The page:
The BFI has launched a new project asking the British public to recommend online videos that best represent how the country has experienced the impact of coronavirus.
Britain on Lockdown aims to create an online video archive of some of the best short clips created during lockdown, from Joe Wicks’ PE lessons to Boris Johnson’s video tweet announcing he had coronavirus symptoms.
“If the BFI National Archive doesn’t collect and preserve them, can we guarantee that they’ll still be there in 5 years, 50 years, 200 years?” Robin Baker, head curator at the BFI National Archive tells TVBEurope.
“Video platforms come and go, but the BFI National Archive has been here for 85 years with a mission to preserve. These videos are an extraordinarily potent record of how the people of Britain experienced the time of lockdown and need to be part of the record we take into the future.”
All of the suggested videos will be added to the database, where they’ll then be viewed by the BFI National Archive’s curators. “We’ll be using many criteria for selection – from the innovation of filmmaking to how impactful they’ve been to how they represent a wide range of narrative voices from across the UK,” explains Baker.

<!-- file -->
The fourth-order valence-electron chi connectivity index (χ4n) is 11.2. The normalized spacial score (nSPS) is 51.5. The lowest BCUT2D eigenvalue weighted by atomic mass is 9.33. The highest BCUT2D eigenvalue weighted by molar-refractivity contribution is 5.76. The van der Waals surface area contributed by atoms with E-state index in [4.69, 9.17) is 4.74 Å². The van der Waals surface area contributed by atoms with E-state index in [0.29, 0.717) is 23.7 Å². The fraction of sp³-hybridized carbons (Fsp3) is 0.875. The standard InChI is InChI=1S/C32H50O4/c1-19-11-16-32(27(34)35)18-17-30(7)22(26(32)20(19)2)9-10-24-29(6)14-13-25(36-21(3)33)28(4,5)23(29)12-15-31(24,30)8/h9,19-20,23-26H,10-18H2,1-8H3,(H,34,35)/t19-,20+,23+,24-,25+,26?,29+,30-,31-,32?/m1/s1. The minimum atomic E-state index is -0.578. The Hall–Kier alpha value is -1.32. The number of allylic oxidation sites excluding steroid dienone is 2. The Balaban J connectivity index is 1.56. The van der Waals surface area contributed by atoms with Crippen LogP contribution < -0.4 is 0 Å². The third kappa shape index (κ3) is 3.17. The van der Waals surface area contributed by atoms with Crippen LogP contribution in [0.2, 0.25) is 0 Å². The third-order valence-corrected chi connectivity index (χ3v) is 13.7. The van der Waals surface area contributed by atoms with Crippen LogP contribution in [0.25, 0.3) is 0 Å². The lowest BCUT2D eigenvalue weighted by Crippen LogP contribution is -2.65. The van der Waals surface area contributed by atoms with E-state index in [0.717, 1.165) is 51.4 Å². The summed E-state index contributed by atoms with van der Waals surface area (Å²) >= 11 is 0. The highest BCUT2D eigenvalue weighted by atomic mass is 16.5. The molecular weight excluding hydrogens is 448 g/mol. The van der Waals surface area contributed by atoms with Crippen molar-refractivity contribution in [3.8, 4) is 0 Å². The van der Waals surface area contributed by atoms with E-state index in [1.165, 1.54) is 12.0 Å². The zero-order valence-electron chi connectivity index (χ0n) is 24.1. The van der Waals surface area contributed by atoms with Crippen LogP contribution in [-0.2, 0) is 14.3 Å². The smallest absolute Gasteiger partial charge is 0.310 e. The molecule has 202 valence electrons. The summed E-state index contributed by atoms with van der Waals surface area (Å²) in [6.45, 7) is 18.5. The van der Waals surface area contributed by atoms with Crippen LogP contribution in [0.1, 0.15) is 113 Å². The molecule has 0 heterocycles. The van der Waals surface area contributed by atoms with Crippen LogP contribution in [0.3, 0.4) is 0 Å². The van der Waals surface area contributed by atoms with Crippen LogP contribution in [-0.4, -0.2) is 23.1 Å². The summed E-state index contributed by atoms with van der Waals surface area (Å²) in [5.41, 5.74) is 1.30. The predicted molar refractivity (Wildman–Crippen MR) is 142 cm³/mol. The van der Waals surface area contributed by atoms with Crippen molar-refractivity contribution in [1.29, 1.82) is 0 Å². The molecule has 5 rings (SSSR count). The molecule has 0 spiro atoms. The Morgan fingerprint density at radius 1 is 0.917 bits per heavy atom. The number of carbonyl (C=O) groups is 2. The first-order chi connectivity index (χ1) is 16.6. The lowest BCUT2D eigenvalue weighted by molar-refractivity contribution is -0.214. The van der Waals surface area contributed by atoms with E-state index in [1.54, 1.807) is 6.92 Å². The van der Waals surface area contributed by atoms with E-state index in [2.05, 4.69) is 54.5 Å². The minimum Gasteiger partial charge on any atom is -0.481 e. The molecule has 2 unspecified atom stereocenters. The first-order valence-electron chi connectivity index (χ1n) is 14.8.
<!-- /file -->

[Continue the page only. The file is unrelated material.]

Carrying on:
In terms of how the videos will be archived, the BFI National Archive has developed an integrated digital preservation solution using three major infrastructure components: a Collections Information Database from Axiell, a Media Asset Management system from Imagen, and a data tape storage infrastructure from Spectra Logic.
These systems are integrated with a set of microservices written in Python, to take descriptive metadata from CID and ingest media to Imagen – using that metadata to inform the appropriate Imagen ingest workflow. Imagen integrates with Black Pearl from Spectra Logic, to store the original preservation-quality media to two geographically separated data tape libraries, on LTO and IBM data tapes, with robust digital preservation processes such as fixity confirmation.
A lower quality access copy is created by Imagen for web browser viewing, stored on a Dell EMC Isilon storage cluster, and this lower bitrate version can be made available to BFI staff at their desks in the Imagen Web application, to facilitate cataloguing, interpretation and research.
According to Baker, the videos will be kept for “as we continue to preserve the films of Alfred Hitchcock, David Lean, and Powell and Pressburger. We’re talking about the very long term here. In theory, for ever. So, as long as the UK has a national collection of film and TV, they will be safe. They’ll survive many times longer than any of us will.”
Asked which video he would pick to add to the archive, Baker cites a short video posted on Facebook and Instagram on 19th March by Dawn Bilbrough, a critical care nurse in York. “It was posted in the middle of the stockpiling madness and she pleaded ‘You just need to stop it because it’s people like me that are going to be looking after you when you’re at your lowest, so just stop it, please.’
“Her pleas couldn’t have been more desperate or heartfelt and impacted on both government and supermarkets and made many people in the UK take a long, hard look at their own behaviour.”
Anyone who would like to suggest a video can do so via the BFI’s website.